Written & Created by: Tee Franklin
Art by: Jenn St-Onge
Colors by: Joy San
Letters b: Cardinal Rae
Edited by: Erica Schultz
Cover by: Gisele Lagace
Logo by: Kevin Maher
*I backed this twice (one for me and one for my sis) on Kickstarter and just finished reading the PDF.*
When I first heard about this graphic novel on Twitter I knew that I wanted to get a copy. First of all the artwork caught my eye. Secondly the premise sounded great and intriguing. And finally because bingo is part of my childhood I played it first at church and then later on as a young adult at synagogue.
The writing is awesome. Ms. Franklin does an excellent job expressing the emotions and feelings of each character. After reading I know for certain that the characters in this book are just as real as anyone that I would meet in real life. Not only that, the author does and exceptional job of capturing the journey of Hazel and Mari’s quest for true love. As you read you feel the pain, anger, sadness and joy of the story.
The artwork is phenomenal and showcases the diverse and inclusive characters. So many black hairstyles, body types, ages, and skin colors! It put a smile on my face to see all of that showcased in this book.
What a beautiful book!
This is what I want to see and read about in comics. Bingo Love is an example of what-as Ms. Franklin has mentioned many times-seasoned comics looks like. I’m looking forward to more stories revolving around Hazel, Mari and their family and friends.
Preorder on Amazon or at your LCS code: DEC170648
And we’re back with part two of 28 films to watch this Valentines Day weekend (Read part one here). Here’s the list:
15. Romeo & Juliet
16. Ever After
17. The Graduate
18. He’s Just Not That Into You
19. This Means War
20. Don Jon
21. Love at first Bite
23. The Philadelphia Story
25. My Best Friend’s Wedding
26. Love Jones
27. The Princess Bride
28. Poetic Justice
These films not enough for you? No worries, here’s more film suggestions for you!
Pop Sugar has a list of 110 romantic titles streaming on Netflix.
Kyoko M.’s The Black Parade series concludes with the final novel The Holy Dark. At the end of She Who Fights Monsters, our heroine Jordan Amador had almost brought on the apocalypse, was a fugitive on the run (which was brought to an end by the president’s pardon), she had lost her best friend’s trust, and she’s estranged from husband, the archangel and commander of the Lord’s army Michael O’Brien.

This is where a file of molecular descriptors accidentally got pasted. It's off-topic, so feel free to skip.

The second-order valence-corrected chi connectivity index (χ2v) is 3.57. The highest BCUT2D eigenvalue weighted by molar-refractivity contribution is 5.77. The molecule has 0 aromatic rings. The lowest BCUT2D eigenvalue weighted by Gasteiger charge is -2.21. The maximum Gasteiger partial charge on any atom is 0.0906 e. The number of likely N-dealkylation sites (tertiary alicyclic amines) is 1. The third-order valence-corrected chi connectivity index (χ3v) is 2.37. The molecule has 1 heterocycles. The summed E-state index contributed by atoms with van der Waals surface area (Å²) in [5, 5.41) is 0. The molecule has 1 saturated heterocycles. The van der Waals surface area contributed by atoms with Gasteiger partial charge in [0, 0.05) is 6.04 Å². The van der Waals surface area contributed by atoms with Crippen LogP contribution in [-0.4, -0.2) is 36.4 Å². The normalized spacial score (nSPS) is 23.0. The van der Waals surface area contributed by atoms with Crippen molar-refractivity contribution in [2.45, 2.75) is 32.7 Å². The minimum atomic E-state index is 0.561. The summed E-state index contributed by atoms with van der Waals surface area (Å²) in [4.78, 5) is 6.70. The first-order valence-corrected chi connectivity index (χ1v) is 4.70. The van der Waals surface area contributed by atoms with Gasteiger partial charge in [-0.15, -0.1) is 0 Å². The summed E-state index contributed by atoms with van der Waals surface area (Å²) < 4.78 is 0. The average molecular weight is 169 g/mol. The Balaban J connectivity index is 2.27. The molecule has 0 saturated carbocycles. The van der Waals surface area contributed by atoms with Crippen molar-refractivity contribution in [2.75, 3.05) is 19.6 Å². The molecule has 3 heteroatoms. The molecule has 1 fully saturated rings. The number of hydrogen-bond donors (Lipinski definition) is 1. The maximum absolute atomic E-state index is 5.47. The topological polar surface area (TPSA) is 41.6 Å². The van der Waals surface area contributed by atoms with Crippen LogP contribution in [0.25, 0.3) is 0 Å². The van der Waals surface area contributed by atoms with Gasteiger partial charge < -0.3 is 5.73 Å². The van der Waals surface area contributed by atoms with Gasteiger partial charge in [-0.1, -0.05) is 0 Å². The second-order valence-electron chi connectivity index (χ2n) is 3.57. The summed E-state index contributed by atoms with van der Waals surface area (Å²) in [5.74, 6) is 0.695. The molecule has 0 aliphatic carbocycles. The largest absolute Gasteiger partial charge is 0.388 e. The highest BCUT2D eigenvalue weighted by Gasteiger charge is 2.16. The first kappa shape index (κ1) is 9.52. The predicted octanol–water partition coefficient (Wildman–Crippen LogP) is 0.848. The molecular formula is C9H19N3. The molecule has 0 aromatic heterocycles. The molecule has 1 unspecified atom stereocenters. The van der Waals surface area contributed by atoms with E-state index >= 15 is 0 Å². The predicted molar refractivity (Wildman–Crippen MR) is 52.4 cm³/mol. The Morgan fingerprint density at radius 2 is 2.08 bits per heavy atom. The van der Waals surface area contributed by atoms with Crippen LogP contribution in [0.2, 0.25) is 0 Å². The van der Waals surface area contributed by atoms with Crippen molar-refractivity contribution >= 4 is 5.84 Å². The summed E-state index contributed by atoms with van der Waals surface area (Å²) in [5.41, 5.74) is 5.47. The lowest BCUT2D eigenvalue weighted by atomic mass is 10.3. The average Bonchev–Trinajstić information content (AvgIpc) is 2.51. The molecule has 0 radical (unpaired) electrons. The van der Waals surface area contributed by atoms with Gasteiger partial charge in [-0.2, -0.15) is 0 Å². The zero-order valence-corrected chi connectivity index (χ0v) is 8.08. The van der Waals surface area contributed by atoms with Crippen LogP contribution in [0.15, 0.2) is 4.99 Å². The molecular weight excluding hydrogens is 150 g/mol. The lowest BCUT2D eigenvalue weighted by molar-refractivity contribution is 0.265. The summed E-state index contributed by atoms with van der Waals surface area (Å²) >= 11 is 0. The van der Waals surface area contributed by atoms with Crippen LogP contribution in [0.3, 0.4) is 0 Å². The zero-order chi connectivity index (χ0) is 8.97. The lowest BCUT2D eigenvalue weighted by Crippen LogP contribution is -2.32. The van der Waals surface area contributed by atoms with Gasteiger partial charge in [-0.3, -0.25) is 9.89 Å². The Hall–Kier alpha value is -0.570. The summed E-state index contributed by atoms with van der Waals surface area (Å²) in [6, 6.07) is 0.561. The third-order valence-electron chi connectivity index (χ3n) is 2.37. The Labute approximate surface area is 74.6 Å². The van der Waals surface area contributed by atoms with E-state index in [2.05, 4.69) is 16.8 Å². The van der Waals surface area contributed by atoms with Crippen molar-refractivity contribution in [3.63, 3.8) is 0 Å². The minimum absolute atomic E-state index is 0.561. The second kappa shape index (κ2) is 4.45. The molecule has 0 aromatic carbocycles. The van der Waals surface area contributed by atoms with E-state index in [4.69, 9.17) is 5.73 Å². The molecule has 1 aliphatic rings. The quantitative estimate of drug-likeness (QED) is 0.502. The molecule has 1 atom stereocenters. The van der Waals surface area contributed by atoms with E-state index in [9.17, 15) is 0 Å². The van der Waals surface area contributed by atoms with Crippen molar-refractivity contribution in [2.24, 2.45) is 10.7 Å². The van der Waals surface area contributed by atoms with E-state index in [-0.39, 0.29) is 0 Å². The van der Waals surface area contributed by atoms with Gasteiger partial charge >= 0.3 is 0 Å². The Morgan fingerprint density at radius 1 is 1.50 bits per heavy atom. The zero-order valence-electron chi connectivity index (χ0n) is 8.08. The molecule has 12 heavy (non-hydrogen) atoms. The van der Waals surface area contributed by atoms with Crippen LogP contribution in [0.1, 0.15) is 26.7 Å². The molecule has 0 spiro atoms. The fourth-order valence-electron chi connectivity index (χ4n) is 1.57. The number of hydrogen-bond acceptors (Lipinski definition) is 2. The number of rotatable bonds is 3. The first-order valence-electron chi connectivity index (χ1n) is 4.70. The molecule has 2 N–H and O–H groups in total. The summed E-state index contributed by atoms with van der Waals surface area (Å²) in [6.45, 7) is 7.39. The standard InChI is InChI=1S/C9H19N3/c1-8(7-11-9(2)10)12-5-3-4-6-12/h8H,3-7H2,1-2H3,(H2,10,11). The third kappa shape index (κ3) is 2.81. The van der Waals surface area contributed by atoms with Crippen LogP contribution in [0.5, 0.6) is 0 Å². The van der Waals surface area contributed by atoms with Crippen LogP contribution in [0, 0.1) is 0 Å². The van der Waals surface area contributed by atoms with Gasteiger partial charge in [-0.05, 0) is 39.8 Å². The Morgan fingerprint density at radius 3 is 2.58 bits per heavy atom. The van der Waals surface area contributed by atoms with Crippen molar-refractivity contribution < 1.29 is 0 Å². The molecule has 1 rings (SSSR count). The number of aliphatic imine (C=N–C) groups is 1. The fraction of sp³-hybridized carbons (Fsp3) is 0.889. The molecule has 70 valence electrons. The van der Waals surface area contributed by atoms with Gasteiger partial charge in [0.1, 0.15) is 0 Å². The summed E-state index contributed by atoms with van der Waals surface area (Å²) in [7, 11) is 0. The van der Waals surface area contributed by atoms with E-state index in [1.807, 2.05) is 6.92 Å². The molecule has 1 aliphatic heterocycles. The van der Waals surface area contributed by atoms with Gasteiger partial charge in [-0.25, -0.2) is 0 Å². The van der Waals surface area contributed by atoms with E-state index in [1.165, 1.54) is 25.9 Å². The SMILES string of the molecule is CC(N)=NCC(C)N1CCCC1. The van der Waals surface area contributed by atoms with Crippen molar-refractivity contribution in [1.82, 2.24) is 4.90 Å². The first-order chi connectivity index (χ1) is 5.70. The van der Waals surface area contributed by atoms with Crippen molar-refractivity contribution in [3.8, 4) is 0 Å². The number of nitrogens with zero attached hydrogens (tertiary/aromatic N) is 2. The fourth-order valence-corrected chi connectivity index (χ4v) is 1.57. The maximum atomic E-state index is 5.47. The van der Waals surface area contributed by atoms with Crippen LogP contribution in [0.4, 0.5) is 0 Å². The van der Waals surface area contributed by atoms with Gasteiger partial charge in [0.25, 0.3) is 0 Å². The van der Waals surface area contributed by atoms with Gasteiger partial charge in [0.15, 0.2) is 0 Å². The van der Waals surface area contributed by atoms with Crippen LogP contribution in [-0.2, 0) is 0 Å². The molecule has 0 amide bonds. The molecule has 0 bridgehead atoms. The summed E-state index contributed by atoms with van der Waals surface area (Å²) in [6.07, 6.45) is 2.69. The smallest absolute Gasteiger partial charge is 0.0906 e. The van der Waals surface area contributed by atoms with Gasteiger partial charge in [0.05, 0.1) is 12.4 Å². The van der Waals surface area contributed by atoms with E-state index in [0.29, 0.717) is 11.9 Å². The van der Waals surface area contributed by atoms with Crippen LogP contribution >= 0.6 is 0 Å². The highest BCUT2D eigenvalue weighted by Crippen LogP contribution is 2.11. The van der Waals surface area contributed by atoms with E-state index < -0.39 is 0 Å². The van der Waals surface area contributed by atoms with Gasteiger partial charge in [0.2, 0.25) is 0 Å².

When The Holy Dark begins, Jordan is continuing her mission of finding the remainder of the Judas coins while trying to keep one step ahead of the archdemons Moloch and Belial who want her dead. Can Jordan salvage her relationships? Can she stop the archdemons’ plan for world domination? As you read, you’re gonna go on one hell of a ride to find out.
At the beginning, the pacing is a little slow but after a few chapters, the story picks up and never slows down until you reach the end. Just when you thought you’ve learned all you could about the characters there’s more that has yet to be revealed. The characters themselves continue their personal journeys and learn that they can’t go through life carrying their burdens alone, that they work better as a team.
Reading the book one theme is constantly present throughout. The word ‘ohana’ comes to mind to describe it-you know the word from the Disney movie Lilo and Stitch. In Hawaiian, ‘ohana’ means family and family means no one gets left behind. That theme is prominent in the story.
Overall I loved this book.
I’ve enjoyed watching these characters grow and come into their own from start to finish. I’ve enjoyed the pop references, humor, romance, sex, sadness, and anger that is depicted in each book. With the lack of creativity and diversity being discussed in the publishing, TV and Film industries, Kyoko M.’s The Black Parade series brings something new to the table. I hope to see the series brought to life on the big screen.
I want to thank Kyoko for sharing her talents with us and bringing readers this series. I look forward to reading more of her work.